“What’s this pain in my chest?
“Is this a HEART ATTACK?”
So, for the next two years, I was in and out of the hospital.
Most of the times, they were false alarms.
After many examinations, a heart specialist diagnosed me with costochondritis.
It’s a chest wall pain due to inflammation of the rib cartilages. But it felt like a heart attack.
Doctors advised me to have plenty of rest for the next several months.
My active lifestyle comes to a halt. Most of the days, I felt broken.
I can’t do anything except rest. Any slight movement resulted in more chest pain.
But my family especially my mom gave constant encouragement. She didn’t give up on me.
Instead, she instilled faith and patience in me. Especially during such trying times.
Although the road to recovery was long and arduous at times, I managed to get better. The pain got lesser with time.
In less than two years, the pain was no longer there. I can even do intensive exercises like push-up without worry.
All credits go to my family as well as my strict regimen that includes stretching exercises.
The chart pattern that I’m about to share is akin to my life experience above.
The formation of the pattern requires lots of faith and patience too.
Above all, it’ll test your discipline in stock investments.
The name of this chart pattern is unique.
It’s called the ‘saucer.'
WHAT IS THAT?
Saucer formation is akin to cup pattern. But it’s shallower in depth and takes a longer time to develop.
It’s usually more stretched out and flatter than a typical cup-type base. As the name suggests, it resembles the silhouette of shallow dishes or saucers.
It's true that it may take weeks or months (or sometimes years) to form. Then again, the saucer tends to produce big stock market winners.
Other chart patterns shake investors with fast and sharp corrections. But, saucers have the distinction of wearing investors out.
So, if you see a potential saucer forming, patience can be a virtue.
HOW DOES IT WORK?
After a prior uptrend, a stock will drift lower at a slower rate. It’ll then move sideways before finally forming the right side of the base.
Saucer bases tend to correct no more than 12% to 20% in bull markets. But the depth can be as much as 30% or more in market corrections.
From my observation, big-cap stocks are more likely to form saucers. These giant stocks are usually the steady grower's type.
To spot the saucer, you must look at the chart action over a longer period like a weekly chart.
If you look only at daily charts, you might never see the saucer.
The saucer base has unique characteristics.
A long saucer takes a much longer time to shake out weak holders.
Stocks with saucer pattern look like they're tracking sideways. Often, the companies are restructuring or executing strategies leading toward a turnaround.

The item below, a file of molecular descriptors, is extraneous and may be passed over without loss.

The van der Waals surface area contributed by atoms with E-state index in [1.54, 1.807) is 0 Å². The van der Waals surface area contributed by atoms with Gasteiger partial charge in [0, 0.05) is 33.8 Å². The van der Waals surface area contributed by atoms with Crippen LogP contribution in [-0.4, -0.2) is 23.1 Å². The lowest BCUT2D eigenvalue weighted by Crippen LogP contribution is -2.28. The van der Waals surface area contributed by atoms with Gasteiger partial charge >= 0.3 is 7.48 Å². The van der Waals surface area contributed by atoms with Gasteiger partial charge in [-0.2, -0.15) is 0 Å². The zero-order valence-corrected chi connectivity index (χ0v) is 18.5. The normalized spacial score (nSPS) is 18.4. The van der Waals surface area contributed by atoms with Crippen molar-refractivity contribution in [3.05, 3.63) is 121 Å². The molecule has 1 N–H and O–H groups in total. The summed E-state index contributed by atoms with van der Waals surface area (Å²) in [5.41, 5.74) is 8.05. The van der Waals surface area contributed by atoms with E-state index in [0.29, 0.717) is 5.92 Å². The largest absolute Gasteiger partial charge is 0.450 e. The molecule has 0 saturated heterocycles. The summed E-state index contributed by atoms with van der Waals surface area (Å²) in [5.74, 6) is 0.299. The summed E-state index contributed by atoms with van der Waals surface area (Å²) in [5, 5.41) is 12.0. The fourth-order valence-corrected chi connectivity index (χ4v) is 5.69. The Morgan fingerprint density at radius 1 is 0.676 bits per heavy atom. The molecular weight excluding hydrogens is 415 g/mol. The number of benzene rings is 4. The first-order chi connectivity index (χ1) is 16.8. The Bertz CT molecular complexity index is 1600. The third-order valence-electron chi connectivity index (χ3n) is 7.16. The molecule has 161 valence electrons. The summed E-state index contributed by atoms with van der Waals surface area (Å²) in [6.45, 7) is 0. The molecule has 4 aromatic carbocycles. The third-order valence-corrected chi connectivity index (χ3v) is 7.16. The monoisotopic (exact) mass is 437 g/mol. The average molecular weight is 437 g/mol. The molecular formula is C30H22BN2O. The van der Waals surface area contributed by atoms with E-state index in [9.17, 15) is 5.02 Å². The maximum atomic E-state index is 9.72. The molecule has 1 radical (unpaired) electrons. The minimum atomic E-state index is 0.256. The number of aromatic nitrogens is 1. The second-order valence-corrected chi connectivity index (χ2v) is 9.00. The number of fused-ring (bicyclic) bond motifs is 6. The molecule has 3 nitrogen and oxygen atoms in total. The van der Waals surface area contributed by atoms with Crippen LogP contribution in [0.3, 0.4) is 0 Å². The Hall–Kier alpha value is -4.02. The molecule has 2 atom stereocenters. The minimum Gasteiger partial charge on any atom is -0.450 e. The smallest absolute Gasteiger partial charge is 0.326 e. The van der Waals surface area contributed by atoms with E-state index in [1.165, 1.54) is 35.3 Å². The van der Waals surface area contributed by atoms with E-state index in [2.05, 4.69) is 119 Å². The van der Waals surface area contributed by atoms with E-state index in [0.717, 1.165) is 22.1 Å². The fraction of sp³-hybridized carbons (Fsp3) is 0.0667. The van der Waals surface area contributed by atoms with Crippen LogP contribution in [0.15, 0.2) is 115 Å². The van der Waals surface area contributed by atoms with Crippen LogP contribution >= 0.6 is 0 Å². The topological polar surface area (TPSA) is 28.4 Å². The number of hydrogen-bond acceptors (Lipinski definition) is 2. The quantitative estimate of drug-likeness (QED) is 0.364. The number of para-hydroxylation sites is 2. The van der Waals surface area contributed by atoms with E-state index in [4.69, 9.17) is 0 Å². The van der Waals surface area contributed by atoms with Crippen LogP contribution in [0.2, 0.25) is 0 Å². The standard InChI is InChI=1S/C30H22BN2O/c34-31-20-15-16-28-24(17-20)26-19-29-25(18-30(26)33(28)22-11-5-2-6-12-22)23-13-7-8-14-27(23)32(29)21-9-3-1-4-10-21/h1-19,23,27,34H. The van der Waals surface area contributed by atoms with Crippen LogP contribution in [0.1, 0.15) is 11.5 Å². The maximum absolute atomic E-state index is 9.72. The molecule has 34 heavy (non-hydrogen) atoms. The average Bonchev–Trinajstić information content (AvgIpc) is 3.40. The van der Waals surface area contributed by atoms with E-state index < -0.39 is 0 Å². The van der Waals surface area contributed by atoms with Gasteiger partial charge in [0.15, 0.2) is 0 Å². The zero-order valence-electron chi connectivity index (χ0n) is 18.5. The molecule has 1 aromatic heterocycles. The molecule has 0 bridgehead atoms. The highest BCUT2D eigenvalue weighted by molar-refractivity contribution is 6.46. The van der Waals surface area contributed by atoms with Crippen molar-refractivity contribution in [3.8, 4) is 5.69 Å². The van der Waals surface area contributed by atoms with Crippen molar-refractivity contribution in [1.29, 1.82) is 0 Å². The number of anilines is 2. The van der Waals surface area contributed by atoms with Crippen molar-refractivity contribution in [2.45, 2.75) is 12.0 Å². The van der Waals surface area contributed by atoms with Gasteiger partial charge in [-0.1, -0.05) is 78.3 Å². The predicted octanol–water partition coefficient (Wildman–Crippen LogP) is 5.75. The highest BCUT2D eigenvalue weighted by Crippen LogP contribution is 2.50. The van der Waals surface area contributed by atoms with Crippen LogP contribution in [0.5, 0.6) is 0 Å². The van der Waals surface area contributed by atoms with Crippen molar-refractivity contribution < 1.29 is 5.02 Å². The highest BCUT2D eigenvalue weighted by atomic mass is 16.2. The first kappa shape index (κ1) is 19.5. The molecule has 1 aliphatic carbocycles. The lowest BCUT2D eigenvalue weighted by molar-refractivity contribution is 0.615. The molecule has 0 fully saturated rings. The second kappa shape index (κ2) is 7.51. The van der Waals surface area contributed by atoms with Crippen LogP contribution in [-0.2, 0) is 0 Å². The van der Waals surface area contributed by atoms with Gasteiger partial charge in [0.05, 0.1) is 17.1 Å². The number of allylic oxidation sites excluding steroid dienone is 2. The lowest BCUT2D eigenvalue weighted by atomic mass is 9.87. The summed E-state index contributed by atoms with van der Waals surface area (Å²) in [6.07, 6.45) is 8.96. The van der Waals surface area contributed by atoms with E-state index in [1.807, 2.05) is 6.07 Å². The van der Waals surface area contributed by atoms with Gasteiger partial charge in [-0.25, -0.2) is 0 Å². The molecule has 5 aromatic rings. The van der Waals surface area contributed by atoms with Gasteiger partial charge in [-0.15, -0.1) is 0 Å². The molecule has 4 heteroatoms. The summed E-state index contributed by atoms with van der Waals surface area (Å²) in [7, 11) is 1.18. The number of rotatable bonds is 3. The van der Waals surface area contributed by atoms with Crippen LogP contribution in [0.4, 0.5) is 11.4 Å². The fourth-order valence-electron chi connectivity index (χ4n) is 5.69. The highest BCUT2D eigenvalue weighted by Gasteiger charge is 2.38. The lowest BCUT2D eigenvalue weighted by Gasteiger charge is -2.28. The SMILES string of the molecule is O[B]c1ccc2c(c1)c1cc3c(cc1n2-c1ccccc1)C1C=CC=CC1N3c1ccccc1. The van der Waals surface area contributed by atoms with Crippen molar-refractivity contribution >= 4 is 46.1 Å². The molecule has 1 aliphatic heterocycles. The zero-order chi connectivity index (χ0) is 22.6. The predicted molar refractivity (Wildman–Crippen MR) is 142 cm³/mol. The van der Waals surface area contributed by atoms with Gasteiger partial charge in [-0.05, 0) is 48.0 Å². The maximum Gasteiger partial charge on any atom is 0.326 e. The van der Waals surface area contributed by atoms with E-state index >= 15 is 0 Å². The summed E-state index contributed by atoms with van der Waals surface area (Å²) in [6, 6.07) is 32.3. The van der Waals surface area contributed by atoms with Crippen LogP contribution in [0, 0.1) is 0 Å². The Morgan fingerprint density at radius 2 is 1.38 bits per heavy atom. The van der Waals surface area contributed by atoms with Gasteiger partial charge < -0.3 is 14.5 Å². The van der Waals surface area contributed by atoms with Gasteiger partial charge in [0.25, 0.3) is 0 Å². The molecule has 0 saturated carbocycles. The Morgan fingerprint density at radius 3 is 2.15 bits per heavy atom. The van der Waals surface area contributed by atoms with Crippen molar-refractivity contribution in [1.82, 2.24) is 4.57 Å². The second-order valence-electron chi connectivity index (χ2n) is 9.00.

The sideways action can lead investors to drop the stock from their radars.
Buy points for saucer bases work the same way as on cups. You can enter at the same price level as the old price high on the base's left-side high.
Another entry is via the handle.
When the stock climbs the right side of a cup, approaching its high, the last of the weak holders sell. They fear another sharp downtrend. The weak holders' selling sketches the handle.
You’ll buy when the stock break above the old high point of the handle.
Ross Stores is a discount clothing and home goods retailer.
It began to form the saucer base in mid-June 2010, as it slid toward its 10-week line.
Ross established a bottom for this saucer in August 2010. Then it continued to build the base's right side. The pattern featured a correction of 16%.
In mid-to-late October, the stock edged past around 13.50 buy point and charged out of that saucer.
Note that this great stock run can only happen when the general market is in an uptrend.
Ross rose 144%, building new bases along the way, until it peaked in August 2012.
As an investor, you will need a skill called patience.
To an impatient investor, the saucer might look more like a dull stock than an excellent opportunity.
You don't want your emotions to shape your investing.
Also, don't allow them to dictate your investment strategies too. If you do, you're shrinking your opportunities right from the start.
It's better to be flexible. When circumstances call for patience, resist the impulse to act. When the situation demands quick recognition and immediate action, then work immediately.
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Also, tell me in the comment section:
When is the last time that you were struggling to hold on to a lifeless stock but emerged successful in the end?